See how my daughter is wearing her socks? I’m the only other person I know that does that, particularly if my ankles get hot.
Your ankles get hot? Yeah, my ankles get hot.
The complexing thing about this behavior, however, is that I haven’t “half socked” in years, certainly not since my daughter was old enough to notice. “Where did you learn to do that??!!” I asked in amazement the first time I witnessed her doing it. “I don’t know,” she shrugged. “Why?” I followed up. “Because my feet were hot.”
Maybe my daughter did observe me doing it and followed suit. Maybe she saw some other weirdo do it and mimicked them. I don’t doubt other explanations.
But maybe, just maybe, my daughter did it because her genetics told her to. Maybe, just maybe, human offspring remember select quirks that having nothing to do with evolution and everything to do with social continuity.
As a father, it was an exhilarating connection that I imagine gets better with age.
It should be obvious, but for many it isn’t. They’ve forgotten how to live in the moment, be alone with their thoughts, and use “forever empty” as motivation to better themselves. Continue reading…
For me, 2013 is a year of tens. Ten years of marriage. Ten years of taking care of business. Continue reading…
“I don’t mean to alarm you, but she may have brain cancer.”
That’s the scariest thing I’ve ever heard as a parent. Uttered to me by a confused pediatrician after failing to diagnose my two year-old daughter for the umpteenth time, the sentence dashed my hopes and struck fear in me like no other.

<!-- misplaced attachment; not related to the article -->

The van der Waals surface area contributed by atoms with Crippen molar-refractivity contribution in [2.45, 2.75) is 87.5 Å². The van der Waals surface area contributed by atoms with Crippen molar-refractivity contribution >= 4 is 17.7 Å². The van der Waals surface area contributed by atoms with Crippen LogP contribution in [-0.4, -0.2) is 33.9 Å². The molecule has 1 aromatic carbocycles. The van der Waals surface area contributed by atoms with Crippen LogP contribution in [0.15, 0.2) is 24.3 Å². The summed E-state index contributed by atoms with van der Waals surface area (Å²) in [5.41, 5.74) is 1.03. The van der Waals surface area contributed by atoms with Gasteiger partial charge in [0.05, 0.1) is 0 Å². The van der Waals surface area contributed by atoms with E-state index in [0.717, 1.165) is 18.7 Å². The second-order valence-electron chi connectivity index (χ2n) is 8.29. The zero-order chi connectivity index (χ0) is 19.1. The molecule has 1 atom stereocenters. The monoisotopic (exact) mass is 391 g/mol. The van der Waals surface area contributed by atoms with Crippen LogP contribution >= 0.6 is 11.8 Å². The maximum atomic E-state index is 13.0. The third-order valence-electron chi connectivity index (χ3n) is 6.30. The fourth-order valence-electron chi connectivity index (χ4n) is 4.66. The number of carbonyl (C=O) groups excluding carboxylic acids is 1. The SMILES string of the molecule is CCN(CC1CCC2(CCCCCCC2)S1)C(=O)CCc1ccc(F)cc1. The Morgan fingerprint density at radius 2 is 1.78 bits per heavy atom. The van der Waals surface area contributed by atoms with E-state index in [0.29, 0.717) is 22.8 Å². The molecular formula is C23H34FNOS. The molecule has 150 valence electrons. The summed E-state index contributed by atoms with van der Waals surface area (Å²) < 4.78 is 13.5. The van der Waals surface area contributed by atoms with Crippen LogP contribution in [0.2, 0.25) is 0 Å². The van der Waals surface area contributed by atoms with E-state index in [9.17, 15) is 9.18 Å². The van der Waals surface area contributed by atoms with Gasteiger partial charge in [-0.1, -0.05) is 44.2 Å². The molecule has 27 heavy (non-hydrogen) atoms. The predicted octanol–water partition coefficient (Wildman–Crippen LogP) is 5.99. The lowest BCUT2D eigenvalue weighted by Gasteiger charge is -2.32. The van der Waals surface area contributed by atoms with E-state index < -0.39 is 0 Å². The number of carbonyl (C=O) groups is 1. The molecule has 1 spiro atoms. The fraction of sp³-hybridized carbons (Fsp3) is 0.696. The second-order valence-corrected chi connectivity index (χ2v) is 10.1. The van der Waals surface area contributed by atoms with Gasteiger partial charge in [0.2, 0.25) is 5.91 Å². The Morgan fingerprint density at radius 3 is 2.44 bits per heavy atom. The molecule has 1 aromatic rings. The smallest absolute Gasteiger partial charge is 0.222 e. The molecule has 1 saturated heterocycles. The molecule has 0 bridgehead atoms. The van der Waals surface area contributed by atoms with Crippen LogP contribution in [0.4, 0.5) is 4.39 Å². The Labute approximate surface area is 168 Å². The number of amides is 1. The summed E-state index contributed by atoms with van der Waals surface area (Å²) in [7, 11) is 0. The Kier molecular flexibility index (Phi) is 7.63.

It started like this. Two weeks prior, my daughter began vomiting in her sleep. Curiously, she would upchuck like clockwork — three hours after bed. After a few days, she begin dropping weight. Her eyes sunk in. She looked sicker than any of my children had before. Continue reading…
Why are suckers born every minute? How can we explain “If it seems too good to be true, it probably is“? Why are humans encouraged to “think twice” before doing things? And why do we judge “books” by their covers?
The answers to those questions and many more can be found in Daniel Kahneman’s eye-opening book, Thinking Fast and Slow. It’s a fascinating, enlightening, and scientifically accessible read.
After decades of research, Kahneman discovered that the brain makes decisions in two ways. The first is system 1 thinking—the fast, almost involuntary, and largely gut-based decision-making required to operate. It quickly processes tasks like “eat this, pick up that, move out of the way,” and even, “stay alive.” System 1 makes hundreds, if not thousands, of decisions each day and is the “hero of the book,” says Kahneman. System 1 gets things done.
System 2, on the other hand, is slow to engage, deliberate, and lazy. It deals with doubt, uncertainty, statistics, and heavy cognitive loads like writing, performing surgery, solving advanced math—anything that requires intense focus, really. System 2 is not emotional. It’s the part of your brain that questions the source, asks for hard numbers to back up claims, and is innately critical. It deems things guilty until proven innocent. Continue reading…